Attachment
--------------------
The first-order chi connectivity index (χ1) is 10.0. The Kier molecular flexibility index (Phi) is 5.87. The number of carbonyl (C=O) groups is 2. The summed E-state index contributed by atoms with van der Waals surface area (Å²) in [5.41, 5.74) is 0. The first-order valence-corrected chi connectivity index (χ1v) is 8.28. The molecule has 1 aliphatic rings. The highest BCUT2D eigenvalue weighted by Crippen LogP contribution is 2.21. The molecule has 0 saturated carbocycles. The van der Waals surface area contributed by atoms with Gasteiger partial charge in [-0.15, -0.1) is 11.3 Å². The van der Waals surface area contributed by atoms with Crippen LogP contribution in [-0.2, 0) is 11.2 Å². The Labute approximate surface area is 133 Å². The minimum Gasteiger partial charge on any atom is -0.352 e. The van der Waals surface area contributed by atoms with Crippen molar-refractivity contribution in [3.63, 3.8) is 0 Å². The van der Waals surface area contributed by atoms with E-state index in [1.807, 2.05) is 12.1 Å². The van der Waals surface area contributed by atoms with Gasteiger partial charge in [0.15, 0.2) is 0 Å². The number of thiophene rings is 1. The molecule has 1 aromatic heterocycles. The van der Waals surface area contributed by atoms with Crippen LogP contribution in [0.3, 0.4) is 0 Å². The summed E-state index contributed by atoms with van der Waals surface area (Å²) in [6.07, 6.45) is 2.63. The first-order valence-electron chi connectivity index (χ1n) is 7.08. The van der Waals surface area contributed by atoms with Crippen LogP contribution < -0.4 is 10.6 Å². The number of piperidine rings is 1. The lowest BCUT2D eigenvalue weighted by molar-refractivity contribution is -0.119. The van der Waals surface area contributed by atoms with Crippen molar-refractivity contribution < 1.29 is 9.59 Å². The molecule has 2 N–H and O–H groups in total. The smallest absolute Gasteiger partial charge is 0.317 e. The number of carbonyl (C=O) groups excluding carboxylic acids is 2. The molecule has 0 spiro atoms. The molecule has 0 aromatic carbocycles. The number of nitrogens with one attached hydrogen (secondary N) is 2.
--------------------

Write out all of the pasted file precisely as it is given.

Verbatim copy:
The first-order chi connectivity index (χ1) is 10.0. The Kier molecular flexibility index (Phi) is 5.87. The number of carbonyl (C=O) groups is 2. The summed E-state index contributed by atoms with van der Waals surface area (Å²) in [5.41, 5.74) is 0. The first-order valence-corrected chi connectivity index (χ1v) is 8.28. The molecule has 1 aliphatic rings. The highest BCUT2D eigenvalue weighted by Crippen LogP contribution is 2.21. The molecule has 0 saturated carbocycles. The van der Waals surface area contributed by atoms with Gasteiger partial charge in [-0.15, -0.1) is 11.3 Å². The van der Waals surface area contributed by atoms with Crippen LogP contribution in [-0.2, 0) is 11.2 Å². The Labute approximate surface area is 133 Å². The minimum Gasteiger partial charge on any atom is -0.352 e. The van der Waals surface area contributed by atoms with Crippen molar-refractivity contribution in [3.63, 3.8) is 0 Å². The van der Waals surface area contributed by atoms with E-state index in [1.807, 2.05) is 12.1 Å². The van der Waals surface area contributed by atoms with Gasteiger partial charge in [0.15, 0.2) is 0 Å². The number of thiophene rings is 1. The molecule has 1 aromatic heterocycles. The van der Waals surface area contributed by atoms with Crippen LogP contribution in [0.3, 0.4) is 0 Å². The summed E-state index contributed by atoms with van der Waals surface area (Å²) in [6.07, 6.45) is 2.63. The first-order valence-electron chi connectivity index (χ1n) is 7.08. The van der Waals surface area contributed by atoms with Crippen LogP contribution < -0.4 is 10.6 Å². The number of piperidine rings is 1. The lowest BCUT2D eigenvalue weighted by molar-refractivity contribution is -0.119. The van der Waals surface area contributed by atoms with Crippen molar-refractivity contribution < 1.29 is 9.59 Å². The molecule has 2 N–H and O–H groups in total. The smallest absolute Gasteiger partial charge is 0.317 e. The number of carbonyl (C=O) groups excluding carboxylic acids is 2. The molecule has 0 spiro atoms. The molecule has 0 aromatic carbocycles. The number of nitrogens with one attached hydrogen (secondary N) is 2.